Eventually I did get down to trying (click Use)-(click Spock)-(click Mudd) but Spock just sort of saunters over casually and applies the nerve pinch, so I’m not sure why McCoy or a phaser wouldn’t have worked. Spock then moves Mudd to the medical bed where I had to do a convoluted set of clicks to get to

(use McCoy on patient)
(use Pick Up on the capsules)
(use capsule just Picked up on the console below the capsules)
(then go back and use McCoy on patient)

The “Pick Up” thing threw me awry. The game essentially has 3 ways of reasonably delivering the same command but only wants to recognize one of them.

There was also a very brief scene where a temporary life support system goes awry; a repair tool from elsewhere on the ship fixed it.

Finally, I managed to operate a control panel and open a viewscreen … to see stars.

I’m sure if I go in circles enough the next story trigger will happen, otherwise, I’m not sure what I’m supposed to be doing? Again, there doesn’t seem to be any pressing crisis, the only thing to worry about is the Enterprise can’t get through (so we can’t just beam off the ship at the moment).

Posted May 13, 2019 by Jason Dyer in Interactive Fiction

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The Great Pyramid (1980)   7 comments

I decided to continue with the O’Hare trilogy.

Adventure 1: Cavern of Riches
Adventure 2: The Great Pyramid <—
Adventure 3: Haunted Mansion

Last time we saw what was a mashing together of Crowther/Woods Adventure with what might literally have been the code from Scott Adams Adventureland. Everyone has to start somewhere.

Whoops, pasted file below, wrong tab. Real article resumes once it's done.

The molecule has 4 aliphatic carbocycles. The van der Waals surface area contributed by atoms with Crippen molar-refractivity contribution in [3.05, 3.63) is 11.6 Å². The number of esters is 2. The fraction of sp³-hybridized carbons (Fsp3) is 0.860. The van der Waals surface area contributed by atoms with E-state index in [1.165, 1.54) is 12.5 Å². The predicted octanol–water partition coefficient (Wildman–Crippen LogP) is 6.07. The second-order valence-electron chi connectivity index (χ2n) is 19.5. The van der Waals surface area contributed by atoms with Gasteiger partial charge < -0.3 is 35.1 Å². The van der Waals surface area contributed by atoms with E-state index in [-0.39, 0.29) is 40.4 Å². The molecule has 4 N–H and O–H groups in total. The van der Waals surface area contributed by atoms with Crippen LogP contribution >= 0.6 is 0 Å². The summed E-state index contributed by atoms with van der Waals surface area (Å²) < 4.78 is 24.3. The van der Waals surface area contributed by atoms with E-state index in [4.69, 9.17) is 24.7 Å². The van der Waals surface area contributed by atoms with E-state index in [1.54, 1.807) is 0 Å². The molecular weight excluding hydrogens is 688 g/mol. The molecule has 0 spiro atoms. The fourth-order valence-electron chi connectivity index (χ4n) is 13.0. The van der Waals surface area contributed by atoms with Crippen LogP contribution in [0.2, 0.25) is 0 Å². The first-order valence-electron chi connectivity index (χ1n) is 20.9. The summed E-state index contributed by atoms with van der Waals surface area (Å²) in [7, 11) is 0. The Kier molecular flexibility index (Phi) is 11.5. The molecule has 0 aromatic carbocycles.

As I expected, this game feels more "original" … still gathering treasures, mind you. However, it flat out tricked me for the last treasure in a way that managed to be simple and very clever at the same time.

This animation is in the 1980 PET version but not the later C64 one.

Pyramid games seem to like tricky openings, like Pyramid of Doom (1979) which kills you if you just try to walk in, or Infocom’s Infidel (1983) where I remember being stuck a long time. While I have now finished this game, I originally thought I was going to have to open with a post where I was stuck outside.

There’s a spot where you can dig and get some items (flashlight, flute, matches, crowbar, copper key) but the front of the pyramid is blocked by a brass door so the copper key doesn’t work, since the rule in videogameland is that all doors and keys must color-match.

Specifically, a backpack is buried in the desert. My grizzled-adventurer instincts were enough for me to remember to try “open backpack” multiple times.

I seriously thought for a while perhaps there was some deranged way to turn the copper into brass (I’ve come across situations before with roughly the same logic). I eventually resorted to verb-checking, by going through an old verb list I made playing Pyramid of Doom to see which ones would work.


CLIMB turned out to be the magical solution.

Mind you, “up” says YOU CAN’T GO IN THAT DIRECTION.

Eh, well. I guess the opening made me think the game might be slightly more difficult than its predecessor? For the most part, no.

There’s a mummy that you burn, a snake you play the flute for, secret passages that open to magic words given right next to them. There’s a vault and the nearby numbers 762, 112, 777 (it turns out you only need to enter the last number for the vault to open, which I guess is a low-effort way to avoid worrying about keeping track of state).

In adventure games of this era rust happens really fast.

All this dropped me into false complacency: I had gathered 11 treasures with 1 more to go. The last one was at a hungry tiger:

>FEED TIGER gave me “I have nothing to feed it.” so I knew the verb existed, I just need to find the right slab of meat or piece of bread or whatever.

I assumed I must have missed an exit somewhere (not uncommon for me), so I combed over the whole map … twice. No food. (It’s really weird to have viable food in an ancient pyramid, but adventure-game logic has led us to finding a Coke machine in the center of the Earth.)

The “hungry” thing is just a red herring. The proper solution is force. Specifically, one of the treasures is a “silver sword”.

Poor tiger, he just wanted a treat.